Mesenchymal stem cells (MSCs) are a major source of new adipocyte generation through the commitment into preadipocytes, followed by terminal differentiation to mature adipocytes 1. The adipogenic program is tightly regulated by a coordinated interplay of key transcription factors such as PPARγ and CCAAT/enhancer-binding protein alpha (C/EBPα) that control the downstream target genes such as fatty acid-binding protein 4 (FABP4), GLUT4 and adiponectin, thereby acquiring phenotypic functions of adipocytes 9. In particular, PPARγ is a critical regulator of adipocyte differentiation and a nuclear receptor for anti-diabetic drugs, thiazolidinediones (TZDs) that are shown to be effective in lowering hyperlipidemia and thus reducing cardiovascular risks in diabetic patients 10. An increasing body of evidence in animals and humans also suggests that hypertrophic obesity is closely associated with reduced mitochondrial fatty acid oxidation (FAO) with a significant decrease in AT lipid turnover [8,11-14]. A central player in the regulation of mitochondrial FAO is AMP-activated protein kinase (AMPK), a cellular energy censor, which is known to regulate carnitine palmitoyl transferase 1 (CPT1), acetyl-CoA carboxylase (ACC) and adiponectin, all of which are reduced in obesity 15, 16. Although the underlying mechanism for the development of abnormal lipid metabolism in obese AT is still unclear, it has been demonstrated that decreased adipocyte lipid oxidation and/or new fat cell formation in AT results in hyperlipidemia in humans 5, 7, 8, 17. Therefore, agents that promote adipocyte FAO and/or preadipocyte differentiation would not only prevent hypertrophic expansion of adipocytes, but also be a promising strategy for managing and preventing lipid abnormalities in obesity and thus cardiovascular risk.

Formononetin (FMN) is one of the principal isoflavones found in red clover and Huangqi (Astragalus roots). A recent randomized controlled trial has reported that FMN-enriched red clover extract improved hyperlipidemia in menopause women 18. Consistently, in mice, FMN supplementation has been shown to significantly attenuate diet-induced obesity and hyperlipidemia 19. As a potential mechanism, Gautam et. al. 19 suggested that FMN may increase energy expenditure in obese mice, but potential target tissues and underlying mechanisms have not been identified. Also, in vitro studies using 3T3-L1 cells, a well-characterized immortalized preadipocyte cell line, have generated contrasting results about the effects of FMN on preadipocyte differentiation; a stimulatory effect on adipogenesis at 5 to 50 μM 20 and an inhibitory effect at 100 pm to 1 μM 19. Therefore, a limited and inconsistent evidence hardly explains a possible mechanism of action by which FMN attenuates obesity-mediated hyperlipidemia.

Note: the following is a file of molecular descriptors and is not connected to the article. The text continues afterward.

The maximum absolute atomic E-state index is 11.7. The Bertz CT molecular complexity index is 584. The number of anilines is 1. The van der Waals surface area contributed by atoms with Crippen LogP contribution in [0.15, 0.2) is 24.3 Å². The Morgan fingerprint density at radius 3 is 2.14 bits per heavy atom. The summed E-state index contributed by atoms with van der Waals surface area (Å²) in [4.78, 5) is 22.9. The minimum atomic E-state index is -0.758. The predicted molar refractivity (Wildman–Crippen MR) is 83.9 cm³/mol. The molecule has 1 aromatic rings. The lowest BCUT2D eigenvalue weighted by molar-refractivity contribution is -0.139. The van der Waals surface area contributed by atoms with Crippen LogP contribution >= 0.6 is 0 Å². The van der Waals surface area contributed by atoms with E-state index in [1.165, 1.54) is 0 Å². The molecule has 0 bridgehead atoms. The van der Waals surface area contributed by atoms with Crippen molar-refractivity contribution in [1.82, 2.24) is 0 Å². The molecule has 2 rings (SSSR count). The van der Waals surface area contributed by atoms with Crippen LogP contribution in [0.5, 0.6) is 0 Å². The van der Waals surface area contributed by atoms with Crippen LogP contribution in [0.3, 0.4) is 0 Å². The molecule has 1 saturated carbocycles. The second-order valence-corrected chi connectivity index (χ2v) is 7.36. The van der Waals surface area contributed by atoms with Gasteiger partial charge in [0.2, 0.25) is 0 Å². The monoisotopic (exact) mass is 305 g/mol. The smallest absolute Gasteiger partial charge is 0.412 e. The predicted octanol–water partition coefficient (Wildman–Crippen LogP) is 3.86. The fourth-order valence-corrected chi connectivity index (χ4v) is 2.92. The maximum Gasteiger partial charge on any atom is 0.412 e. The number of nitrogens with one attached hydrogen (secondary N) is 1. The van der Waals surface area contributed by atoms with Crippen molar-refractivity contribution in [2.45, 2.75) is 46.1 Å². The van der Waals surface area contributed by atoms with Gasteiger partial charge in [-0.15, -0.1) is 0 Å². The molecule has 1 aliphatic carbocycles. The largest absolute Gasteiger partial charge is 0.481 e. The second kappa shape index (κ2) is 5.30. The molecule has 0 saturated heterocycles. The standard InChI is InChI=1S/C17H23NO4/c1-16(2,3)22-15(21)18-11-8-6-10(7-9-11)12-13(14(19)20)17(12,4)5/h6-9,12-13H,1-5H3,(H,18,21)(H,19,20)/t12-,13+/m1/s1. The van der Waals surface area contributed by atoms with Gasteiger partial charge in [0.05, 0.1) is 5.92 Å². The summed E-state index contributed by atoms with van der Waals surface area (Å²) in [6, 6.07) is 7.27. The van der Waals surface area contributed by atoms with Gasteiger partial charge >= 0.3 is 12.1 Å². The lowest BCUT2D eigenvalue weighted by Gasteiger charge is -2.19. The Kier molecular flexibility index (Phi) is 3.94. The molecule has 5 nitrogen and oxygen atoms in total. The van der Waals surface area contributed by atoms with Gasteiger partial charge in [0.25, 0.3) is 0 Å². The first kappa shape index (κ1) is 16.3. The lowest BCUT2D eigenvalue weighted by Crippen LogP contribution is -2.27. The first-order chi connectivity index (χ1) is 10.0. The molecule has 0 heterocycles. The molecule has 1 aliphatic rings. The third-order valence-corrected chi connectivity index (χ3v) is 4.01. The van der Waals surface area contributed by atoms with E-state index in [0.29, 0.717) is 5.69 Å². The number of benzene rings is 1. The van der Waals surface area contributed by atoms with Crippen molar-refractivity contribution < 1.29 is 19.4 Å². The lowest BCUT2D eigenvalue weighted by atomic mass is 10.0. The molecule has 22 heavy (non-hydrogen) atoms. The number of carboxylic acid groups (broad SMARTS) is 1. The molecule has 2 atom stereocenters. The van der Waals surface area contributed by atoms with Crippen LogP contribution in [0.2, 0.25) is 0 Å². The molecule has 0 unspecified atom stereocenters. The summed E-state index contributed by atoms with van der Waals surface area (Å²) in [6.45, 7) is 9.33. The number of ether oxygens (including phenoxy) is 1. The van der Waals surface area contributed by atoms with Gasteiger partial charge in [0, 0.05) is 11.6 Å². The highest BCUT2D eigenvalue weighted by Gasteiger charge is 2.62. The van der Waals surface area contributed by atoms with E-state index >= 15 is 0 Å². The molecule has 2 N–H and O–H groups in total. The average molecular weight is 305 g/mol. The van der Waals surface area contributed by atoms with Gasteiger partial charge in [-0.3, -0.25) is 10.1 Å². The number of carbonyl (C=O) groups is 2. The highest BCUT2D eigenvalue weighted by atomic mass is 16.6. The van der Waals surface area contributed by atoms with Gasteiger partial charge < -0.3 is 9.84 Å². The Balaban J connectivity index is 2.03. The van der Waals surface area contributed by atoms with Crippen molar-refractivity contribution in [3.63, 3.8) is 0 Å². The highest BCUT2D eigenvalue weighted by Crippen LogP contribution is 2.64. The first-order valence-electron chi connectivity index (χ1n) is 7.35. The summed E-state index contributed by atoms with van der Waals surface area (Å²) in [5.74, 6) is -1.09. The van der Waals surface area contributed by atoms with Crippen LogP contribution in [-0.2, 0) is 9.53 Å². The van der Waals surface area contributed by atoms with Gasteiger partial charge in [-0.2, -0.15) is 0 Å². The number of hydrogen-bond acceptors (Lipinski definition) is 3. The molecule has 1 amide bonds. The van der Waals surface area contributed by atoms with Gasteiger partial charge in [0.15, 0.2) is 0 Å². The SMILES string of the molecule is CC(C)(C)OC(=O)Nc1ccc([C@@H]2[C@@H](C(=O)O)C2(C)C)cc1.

The aim of this study was to investigate the effects of FMN on adipocyte lipid oxidation and preadipocyte differentiation using 3T3-L1 preadipocytes. Potential effects on this well-established cell line were further confirmed using the culture of mouse epididymal white AT (eWAT) explants and 10T1/2 multipotent MSCs to gain insight into the mode of action of FMN at AT level. Because of the contrasting observations on the effects of FMN on 3T3-L1 preadipocyte differentiation, we used a range of FMN concentrations (1 to 20 μM), which are within a physiologically achievable concentration range in mice 21.

2. Materials & Methods

2.1. Materials

Bisphenol A diglycidyl ether (BADGE), GW9662, insulin from bovine pancreas, 3-isobutyl-1-methylxanthine (MIX), and dexamethasone were purchased from Sigma-Aldrich (St. Louis, MO, USA). Cell culture reagents including Dulbecco’s modified Eagle’s medium (high glucose, DMEM), DMEM/F12 medium, newborn calf serum (NCS), fetal bovine serum (FBS), and penicillin/streptomycin were purchased from Invitrogen (Carlsbad, CA, USA). Formononetin (7-hydroxy-4’-methoxyisoflavone), anti-PPARγ (Cat. sc-271392), anti-C/EBPα (Cat. sc-166258), anti-CPT-1A (Cat. sc-393072), anti-GLUT4 (Cat. sc-53566) and HRP-conjugated β-actin (Cat. sc-8432 HRP) antibodies were purchased from Santa Cruz Biotechnology (Santa Cruz, CA, USA). anti-pAMPK (Cat. #2535), anti-pACC (Cat. #3661), anti-AMPK (Cat. #5831), anti-ACC (Cat. #3662), anti-FABP4 (Cat. #2120) and anti-adiponectin (Cat. #2789) antibodies were obtained from Cell Signaling Technology (Danvers, MA, USA).